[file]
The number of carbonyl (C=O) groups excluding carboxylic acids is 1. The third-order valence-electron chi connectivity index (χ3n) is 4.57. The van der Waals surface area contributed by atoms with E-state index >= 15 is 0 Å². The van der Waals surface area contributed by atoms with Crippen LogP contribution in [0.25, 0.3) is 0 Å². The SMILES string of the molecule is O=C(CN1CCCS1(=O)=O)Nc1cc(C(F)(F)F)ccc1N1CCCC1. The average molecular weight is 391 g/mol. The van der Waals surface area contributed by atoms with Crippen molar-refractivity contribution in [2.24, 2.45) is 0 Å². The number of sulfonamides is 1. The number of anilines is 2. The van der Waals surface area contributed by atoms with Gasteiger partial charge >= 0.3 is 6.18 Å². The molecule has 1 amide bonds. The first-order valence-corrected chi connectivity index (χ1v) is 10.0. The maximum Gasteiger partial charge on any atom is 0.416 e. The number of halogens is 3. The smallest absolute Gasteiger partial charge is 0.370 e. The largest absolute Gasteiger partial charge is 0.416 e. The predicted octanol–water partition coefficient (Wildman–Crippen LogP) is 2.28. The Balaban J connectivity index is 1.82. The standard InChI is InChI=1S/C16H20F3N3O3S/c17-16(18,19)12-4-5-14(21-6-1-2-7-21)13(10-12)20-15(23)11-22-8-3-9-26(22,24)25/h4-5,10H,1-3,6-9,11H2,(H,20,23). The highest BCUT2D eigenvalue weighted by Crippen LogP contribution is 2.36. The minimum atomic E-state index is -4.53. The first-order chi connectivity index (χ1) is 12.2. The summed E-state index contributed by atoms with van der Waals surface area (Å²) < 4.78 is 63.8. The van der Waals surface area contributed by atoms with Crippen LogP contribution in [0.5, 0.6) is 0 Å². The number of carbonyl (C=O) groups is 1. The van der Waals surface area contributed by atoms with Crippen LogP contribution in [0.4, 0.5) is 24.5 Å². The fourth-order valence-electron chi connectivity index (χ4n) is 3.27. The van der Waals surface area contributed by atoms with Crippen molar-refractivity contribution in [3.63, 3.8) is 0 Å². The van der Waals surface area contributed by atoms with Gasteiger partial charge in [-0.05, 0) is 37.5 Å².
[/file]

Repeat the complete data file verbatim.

The number of carbonyl (C=O) groups excluding carboxylic acids is 1. The third-order valence-electron chi connectivity index (χ3n) is 4.57. The van der Waals surface area contributed by atoms with E-state index >= 15 is 0 Å². The van der Waals surface area contributed by atoms with Crippen LogP contribution in [0.25, 0.3) is 0 Å². The SMILES string of the molecule is O=C(CN1CCCS1(=O)=O)Nc1cc(C(F)(F)F)ccc1N1CCCC1. The average molecular weight is 391 g/mol. The van der Waals surface area contributed by atoms with Crippen molar-refractivity contribution in [2.24, 2.45) is 0 Å². The number of sulfonamides is 1. The number of anilines is 2. The van der Waals surface area contributed by atoms with Gasteiger partial charge >= 0.3 is 6.18 Å². The molecule has 1 amide bonds. The first-order valence-corrected chi connectivity index (χ1v) is 10.0. The maximum Gasteiger partial charge on any atom is 0.416 e. The number of halogens is 3. The smallest absolute Gasteiger partial charge is 0.370 e. The largest absolute Gasteiger partial charge is 0.416 e. The predicted octanol–water partition coefficient (Wildman–Crippen LogP) is 2.28. The Balaban J connectivity index is 1.82. The standard InChI is InChI=1S/C16H20F3N3O3S/c17-16(18,19)12-4-5-14(21-6-1-2-7-21)13(10-12)20-15(23)11-22-8-3-9-26(22,24)25/h4-5,10H,1-3,6-9,11H2,(H,20,23). The highest BCUT2D eigenvalue weighted by Crippen LogP contribution is 2.36. The minimum atomic E-state index is -4.53. The first-order chi connectivity index (χ1) is 12.2. The summed E-state index contributed by atoms with van der Waals surface area (Å²) < 4.78 is 63.8. The van der Waals surface area contributed by atoms with Crippen LogP contribution in [0.5, 0.6) is 0 Å². The number of carbonyl (C=O) groups is 1. The van der Waals surface area contributed by atoms with Crippen LogP contribution in [0.4, 0.5) is 24.5 Å². The fourth-order valence-electron chi connectivity index (χ4n) is 3.27. The van der Waals surface area contributed by atoms with Crippen molar-refractivity contribution in [3.63, 3.8) is 0 Å². The van der Waals surface area contributed by atoms with Gasteiger partial charge in [-0.05, 0) is 37.5 Å².